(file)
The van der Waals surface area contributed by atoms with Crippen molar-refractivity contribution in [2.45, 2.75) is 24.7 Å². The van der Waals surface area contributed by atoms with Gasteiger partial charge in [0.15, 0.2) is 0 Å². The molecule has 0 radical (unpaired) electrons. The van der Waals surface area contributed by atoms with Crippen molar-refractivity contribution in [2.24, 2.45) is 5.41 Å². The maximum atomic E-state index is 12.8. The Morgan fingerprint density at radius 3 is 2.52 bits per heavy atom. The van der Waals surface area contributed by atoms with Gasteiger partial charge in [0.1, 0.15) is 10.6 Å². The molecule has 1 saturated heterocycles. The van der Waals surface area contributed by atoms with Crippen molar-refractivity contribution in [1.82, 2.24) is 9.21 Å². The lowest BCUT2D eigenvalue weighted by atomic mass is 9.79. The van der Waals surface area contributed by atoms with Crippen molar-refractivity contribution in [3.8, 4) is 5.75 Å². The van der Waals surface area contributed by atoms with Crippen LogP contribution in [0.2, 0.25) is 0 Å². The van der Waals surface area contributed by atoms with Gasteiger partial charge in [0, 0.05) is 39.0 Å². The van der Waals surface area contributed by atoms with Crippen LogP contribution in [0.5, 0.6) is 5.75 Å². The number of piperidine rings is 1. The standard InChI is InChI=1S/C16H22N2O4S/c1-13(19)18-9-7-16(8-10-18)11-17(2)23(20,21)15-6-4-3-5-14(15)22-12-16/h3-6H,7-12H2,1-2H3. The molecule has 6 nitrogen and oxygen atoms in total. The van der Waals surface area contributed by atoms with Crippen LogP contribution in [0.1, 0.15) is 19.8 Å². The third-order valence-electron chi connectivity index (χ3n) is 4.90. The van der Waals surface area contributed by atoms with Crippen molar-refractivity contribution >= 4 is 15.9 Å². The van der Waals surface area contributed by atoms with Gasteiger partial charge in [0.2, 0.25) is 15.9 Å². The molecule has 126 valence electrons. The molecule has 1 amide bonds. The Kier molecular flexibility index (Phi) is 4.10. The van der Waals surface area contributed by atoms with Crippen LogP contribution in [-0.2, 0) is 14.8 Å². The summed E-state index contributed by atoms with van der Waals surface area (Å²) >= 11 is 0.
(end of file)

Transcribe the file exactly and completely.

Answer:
The van der Waals surface area contributed by atoms with Crippen molar-refractivity contribution in [2.45, 2.75) is 24.7 Å². The van der Waals surface area contributed by atoms with Gasteiger partial charge in [0.15, 0.2) is 0 Å². The molecule has 0 radical (unpaired) electrons. The van der Waals surface area contributed by atoms with Crippen molar-refractivity contribution in [2.24, 2.45) is 5.41 Å². The maximum atomic E-state index is 12.8. The Morgan fingerprint density at radius 3 is 2.52 bits per heavy atom. The van der Waals surface area contributed by atoms with Gasteiger partial charge in [0.1, 0.15) is 10.6 Å². The molecule has 1 saturated heterocycles. The van der Waals surface area contributed by atoms with Crippen molar-refractivity contribution in [1.82, 2.24) is 9.21 Å². The lowest BCUT2D eigenvalue weighted by atomic mass is 9.79. The van der Waals surface area contributed by atoms with Crippen molar-refractivity contribution in [3.8, 4) is 5.75 Å². The van der Waals surface area contributed by atoms with Crippen LogP contribution in [0.2, 0.25) is 0 Å². The van der Waals surface area contributed by atoms with Gasteiger partial charge in [0, 0.05) is 39.0 Å². The van der Waals surface area contributed by atoms with Crippen LogP contribution in [0.5, 0.6) is 5.75 Å². The number of piperidine rings is 1. The standard InChI is InChI=1S/C16H22N2O4S/c1-13(19)18-9-7-16(8-10-18)11-17(2)23(20,21)15-6-4-3-5-14(15)22-12-16/h3-6H,7-12H2,1-2H3. The molecule has 6 nitrogen and oxygen atoms in total. The van der Waals surface area contributed by atoms with Crippen LogP contribution in [0.1, 0.15) is 19.8 Å². The third-order valence-electron chi connectivity index (χ3n) is 4.90. The van der Waals surface area contributed by atoms with Crippen molar-refractivity contribution >= 4 is 15.9 Å². The van der Waals surface area contributed by atoms with Gasteiger partial charge in [0.2, 0.25) is 15.9 Å². The molecule has 126 valence electrons. The molecule has 1 amide bonds. The Kier molecular flexibility index (Phi) is 4.10. The van der Waals surface area contributed by atoms with Crippen LogP contribution in [-0.2, 0) is 14.8 Å². The summed E-state index contributed by atoms with van der Waals surface area (Å²) >= 11 is 0.